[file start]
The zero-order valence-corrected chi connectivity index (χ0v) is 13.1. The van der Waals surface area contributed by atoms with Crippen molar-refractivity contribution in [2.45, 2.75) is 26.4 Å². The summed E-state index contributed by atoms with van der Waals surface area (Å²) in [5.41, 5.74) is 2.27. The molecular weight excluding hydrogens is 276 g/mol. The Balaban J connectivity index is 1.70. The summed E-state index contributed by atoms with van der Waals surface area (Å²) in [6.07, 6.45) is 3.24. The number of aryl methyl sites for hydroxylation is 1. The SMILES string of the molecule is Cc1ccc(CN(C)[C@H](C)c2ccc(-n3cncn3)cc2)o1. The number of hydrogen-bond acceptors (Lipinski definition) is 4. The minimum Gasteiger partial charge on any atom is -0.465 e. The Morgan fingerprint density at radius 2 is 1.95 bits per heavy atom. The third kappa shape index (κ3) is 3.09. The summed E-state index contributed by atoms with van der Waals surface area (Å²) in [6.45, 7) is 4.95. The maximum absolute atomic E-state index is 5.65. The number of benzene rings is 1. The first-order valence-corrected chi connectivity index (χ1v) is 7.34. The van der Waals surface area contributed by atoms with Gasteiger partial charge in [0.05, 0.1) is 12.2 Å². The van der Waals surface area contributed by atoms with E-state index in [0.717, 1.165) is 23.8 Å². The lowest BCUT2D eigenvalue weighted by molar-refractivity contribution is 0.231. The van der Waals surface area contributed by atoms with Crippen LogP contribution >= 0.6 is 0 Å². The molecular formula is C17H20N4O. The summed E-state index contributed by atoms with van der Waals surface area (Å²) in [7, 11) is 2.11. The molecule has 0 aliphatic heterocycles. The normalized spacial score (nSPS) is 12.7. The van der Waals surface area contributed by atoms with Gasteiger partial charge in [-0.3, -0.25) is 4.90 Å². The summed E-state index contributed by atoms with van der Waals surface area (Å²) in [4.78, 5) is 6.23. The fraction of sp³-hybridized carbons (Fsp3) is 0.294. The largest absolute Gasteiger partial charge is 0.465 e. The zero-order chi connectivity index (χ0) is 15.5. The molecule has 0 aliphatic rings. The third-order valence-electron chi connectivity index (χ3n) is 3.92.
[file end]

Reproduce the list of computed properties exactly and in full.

The zero-order valence-corrected chi connectivity index (χ0v) is 13.1. The van der Waals surface area contributed by atoms with Crippen molar-refractivity contribution in [2.45, 2.75) is 26.4 Å². The summed E-state index contributed by atoms with van der Waals surface area (Å²) in [5.41, 5.74) is 2.27. The molecular weight excluding hydrogens is 276 g/mol. The Balaban J connectivity index is 1.70. The summed E-state index contributed by atoms with van der Waals surface area (Å²) in [6.07, 6.45) is 3.24. The number of aryl methyl sites for hydroxylation is 1. The SMILES string of the molecule is Cc1ccc(CN(C)[C@H](C)c2ccc(-n3cncn3)cc2)o1. The number of hydrogen-bond acceptors (Lipinski definition) is 4. The minimum Gasteiger partial charge on any atom is -0.465 e. The Morgan fingerprint density at radius 2 is 1.95 bits per heavy atom. The third kappa shape index (κ3) is 3.09. The summed E-state index contributed by atoms with van der Waals surface area (Å²) in [6.45, 7) is 4.95. The maximum absolute atomic E-state index is 5.65. The number of benzene rings is 1. The first-order valence-corrected chi connectivity index (χ1v) is 7.34. The van der Waals surface area contributed by atoms with Gasteiger partial charge in [0.05, 0.1) is 12.2 Å². The van der Waals surface area contributed by atoms with E-state index in [0.717, 1.165) is 23.8 Å². The lowest BCUT2D eigenvalue weighted by molar-refractivity contribution is 0.231. The van der Waals surface area contributed by atoms with Crippen LogP contribution >= 0.6 is 0 Å². The molecular formula is C17H20N4O. The summed E-state index contributed by atoms with van der Waals surface area (Å²) in [7, 11) is 2.11. The molecule has 0 aliphatic heterocycles. The normalized spacial score (nSPS) is 12.7. The van der Waals surface area contributed by atoms with Gasteiger partial charge in [-0.3, -0.25) is 4.90 Å². The summed E-state index contributed by atoms with van der Waals surface area (Å²) in [4.78, 5) is 6.23. The fraction of sp³-hybridized carbons (Fsp3) is 0.294. The largest absolute Gasteiger partial charge is 0.465 e. The zero-order chi connectivity index (χ0) is 15.5. The molecule has 0 aliphatic rings. The third-order valence-electron chi connectivity index (χ3n) is 3.92.